Republished: Mahmoud Reda - A pioneer of folk dance    FACTBOX: Fifteen centuries, two faiths and a contested fate for Istanbul's Hagia Sophia    Injured Henderson to miss rest of season for Liverpool    BREAKING: Turkish court rules to let Hagia Sophia return as mosque    On 5th anniversary of his death, DNE celebrates the life and career of Omar Sharif    UEFA Champions League quarter-final and semi-final draw    Egypt's Sisi urges unceasing efforts to face economic challenges of COVID-19    Olympic trials to be China's only international sport event this year    Post-Trump era a possibility, Europeans see no quick fix to US ties    Japan nightclub 'hotspots' must follow coronavirus rules to stop spread: Government    Scenes from hell: 1995 Srebrenica genocide    No agreement so far on GERD technical, legal points: Egypt    GERD talks find no breakthrough for 7th straight day    Tehran denies US seizure of Iranian arms on way to Houthis in Yemen    Al-Mashat signs 6 grant agreement worth $90m with USAID    Ethiopia's Nile Dam: Myths and Facts    Egypt partners with IFIs on 13 agricultural projects valued at $545.42m: Al-Mashat    Egypt's annual urban inflation rises to 5.6% in June: CAPMAS    Turkish verdict paving way for Hagia Sophia mosque expected Friday : Officials    Iran's coronavirus cases exceed 250,000, says Health Ministry    COVID-19 pandemic in Africa is now reaching 'full speed'    Google shuts down cloud project, says no plan to offer cloud services in China    EU stocks cautiously higher as economic recovery hopes take hold    Misr Emirates Takaful Life Insurance's premiums rise 40% in FY2020    U.S. stock indexes held steady after Nasdaq clinches new record    Egypt won't accept any formulations that disregard its concerns over Ethiopia's Dam: Irrigation ministry    Facebook takes down accounts, pages of U.S. President Trump's Roger Stone    Egypt records 1,025 new coronavirus cases, 75 deaths on Wednesday    Egypt's Mohamed Salah double keeps Liverpool on track for points record    Egypt repeats call for UN-guided ceasefire in Libya: Shoukry    Women's rights activists say silence of sexual assault victims remains main challenge    Healthcare professionals conduct 80% of FGM in Egypt: UNFPA    Egypt keeps domestic fuel prices unchanged    Egypt Environment Ministry, JICA cooperate to remove single-use plastic bags    Russia offers technical assistance to 3 countries in Ethiopian Dam negotiations    Senate vote in August    1,057 new coronavirus cases in Egypt Tuesday – health ministry    Swvl reveals security breach, but bank details safe    Culture Ministry to document architectural heritage of Egypt    Like father, like son: Ahmed Khaled Saleh acting star in the making    Farwell to 74-year old Egyptian military production minister El-Assar    U.S. President Trump slams Washington Redskins as team re-evaluates name    Egypt reopens 5 museums, 8 archaeological sites and operates 171 international, domestic flights    Egypt's Zamalek to continue training Thursday, but domestic league participation unclear    Federation of Egyptian Banks denies funding GERD: eletreby    Egypt to host World Handball Championship on time despite COVID-19: EHF President    Egypt's parliament Oks amendments to House law amid differences over election    CAF draws timeline for resumed continental championships amid COVID-19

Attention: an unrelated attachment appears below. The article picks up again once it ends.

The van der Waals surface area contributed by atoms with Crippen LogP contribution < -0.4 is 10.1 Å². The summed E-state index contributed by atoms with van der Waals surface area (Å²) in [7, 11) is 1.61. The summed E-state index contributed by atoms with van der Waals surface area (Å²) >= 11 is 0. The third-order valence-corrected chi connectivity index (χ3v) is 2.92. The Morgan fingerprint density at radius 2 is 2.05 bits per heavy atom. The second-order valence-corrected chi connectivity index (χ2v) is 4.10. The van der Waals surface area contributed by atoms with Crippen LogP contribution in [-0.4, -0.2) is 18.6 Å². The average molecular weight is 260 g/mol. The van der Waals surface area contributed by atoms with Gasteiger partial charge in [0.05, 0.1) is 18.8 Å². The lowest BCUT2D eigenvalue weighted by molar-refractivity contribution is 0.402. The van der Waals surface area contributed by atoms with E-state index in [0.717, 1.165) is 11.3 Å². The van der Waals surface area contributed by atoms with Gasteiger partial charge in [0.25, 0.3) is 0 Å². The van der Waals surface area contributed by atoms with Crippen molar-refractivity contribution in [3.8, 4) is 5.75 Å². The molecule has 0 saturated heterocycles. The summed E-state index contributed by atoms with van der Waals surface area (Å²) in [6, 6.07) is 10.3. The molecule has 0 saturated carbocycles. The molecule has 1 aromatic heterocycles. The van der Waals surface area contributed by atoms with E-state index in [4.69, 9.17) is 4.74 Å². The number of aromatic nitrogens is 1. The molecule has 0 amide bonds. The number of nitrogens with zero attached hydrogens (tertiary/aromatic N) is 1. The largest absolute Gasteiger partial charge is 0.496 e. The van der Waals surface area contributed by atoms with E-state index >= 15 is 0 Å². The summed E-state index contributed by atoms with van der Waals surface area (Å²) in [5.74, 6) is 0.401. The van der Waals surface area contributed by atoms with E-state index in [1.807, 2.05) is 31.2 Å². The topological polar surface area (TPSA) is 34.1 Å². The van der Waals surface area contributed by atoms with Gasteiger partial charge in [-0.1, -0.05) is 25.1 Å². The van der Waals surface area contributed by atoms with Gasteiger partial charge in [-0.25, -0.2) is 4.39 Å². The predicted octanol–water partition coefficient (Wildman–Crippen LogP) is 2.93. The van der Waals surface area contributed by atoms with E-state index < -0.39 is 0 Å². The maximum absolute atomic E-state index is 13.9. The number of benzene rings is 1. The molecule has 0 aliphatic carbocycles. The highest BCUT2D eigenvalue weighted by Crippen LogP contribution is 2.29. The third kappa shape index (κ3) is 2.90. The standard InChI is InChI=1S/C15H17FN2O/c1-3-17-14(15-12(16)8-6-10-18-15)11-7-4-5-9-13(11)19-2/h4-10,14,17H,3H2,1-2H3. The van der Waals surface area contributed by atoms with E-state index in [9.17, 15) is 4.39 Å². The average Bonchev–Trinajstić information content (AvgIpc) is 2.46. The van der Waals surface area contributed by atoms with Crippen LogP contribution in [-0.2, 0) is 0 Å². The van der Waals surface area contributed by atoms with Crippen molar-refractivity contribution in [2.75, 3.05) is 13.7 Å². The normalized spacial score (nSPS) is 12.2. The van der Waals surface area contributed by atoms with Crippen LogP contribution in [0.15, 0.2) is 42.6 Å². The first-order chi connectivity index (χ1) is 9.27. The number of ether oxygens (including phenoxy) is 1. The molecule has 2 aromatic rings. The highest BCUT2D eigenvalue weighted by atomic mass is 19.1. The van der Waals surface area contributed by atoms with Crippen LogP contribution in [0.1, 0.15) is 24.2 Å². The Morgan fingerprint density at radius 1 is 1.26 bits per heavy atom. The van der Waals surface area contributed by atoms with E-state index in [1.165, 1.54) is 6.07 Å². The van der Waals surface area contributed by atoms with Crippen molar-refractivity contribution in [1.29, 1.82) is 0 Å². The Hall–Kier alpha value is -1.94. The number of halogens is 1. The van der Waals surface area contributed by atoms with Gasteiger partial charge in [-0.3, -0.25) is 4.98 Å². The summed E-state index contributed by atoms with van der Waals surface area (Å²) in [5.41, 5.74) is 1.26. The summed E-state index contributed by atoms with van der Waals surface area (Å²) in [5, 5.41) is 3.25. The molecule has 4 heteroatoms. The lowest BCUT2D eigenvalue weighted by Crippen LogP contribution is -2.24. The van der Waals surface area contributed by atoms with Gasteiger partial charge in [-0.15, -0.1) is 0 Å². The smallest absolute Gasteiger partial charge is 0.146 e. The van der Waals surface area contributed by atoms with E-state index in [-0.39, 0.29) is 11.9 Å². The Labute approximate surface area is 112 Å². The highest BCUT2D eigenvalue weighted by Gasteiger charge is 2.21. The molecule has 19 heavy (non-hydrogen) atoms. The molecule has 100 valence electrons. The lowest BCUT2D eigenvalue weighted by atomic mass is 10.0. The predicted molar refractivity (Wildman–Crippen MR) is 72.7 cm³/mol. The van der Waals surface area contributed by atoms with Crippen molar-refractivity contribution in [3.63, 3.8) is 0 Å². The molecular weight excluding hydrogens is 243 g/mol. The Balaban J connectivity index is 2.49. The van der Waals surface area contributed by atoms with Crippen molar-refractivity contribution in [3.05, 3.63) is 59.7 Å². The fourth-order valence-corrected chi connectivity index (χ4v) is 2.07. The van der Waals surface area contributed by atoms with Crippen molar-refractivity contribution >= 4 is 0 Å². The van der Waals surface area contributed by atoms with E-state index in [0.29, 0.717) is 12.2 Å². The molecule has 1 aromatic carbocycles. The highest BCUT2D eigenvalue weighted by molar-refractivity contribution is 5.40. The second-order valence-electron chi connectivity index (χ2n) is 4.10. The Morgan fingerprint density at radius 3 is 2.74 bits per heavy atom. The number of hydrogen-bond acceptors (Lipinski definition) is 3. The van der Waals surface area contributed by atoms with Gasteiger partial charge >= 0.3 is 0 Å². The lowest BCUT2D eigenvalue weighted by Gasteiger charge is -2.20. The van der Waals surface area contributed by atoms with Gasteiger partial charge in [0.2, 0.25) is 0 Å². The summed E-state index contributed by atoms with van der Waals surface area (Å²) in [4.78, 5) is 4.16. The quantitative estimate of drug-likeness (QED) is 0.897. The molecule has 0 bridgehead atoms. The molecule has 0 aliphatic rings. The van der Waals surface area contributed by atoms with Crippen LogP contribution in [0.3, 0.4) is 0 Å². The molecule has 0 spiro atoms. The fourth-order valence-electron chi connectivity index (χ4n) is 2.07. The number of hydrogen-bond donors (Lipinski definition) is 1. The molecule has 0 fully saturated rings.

Thank you for reporting!
This image will be automatically disabled when it gets reported by several people.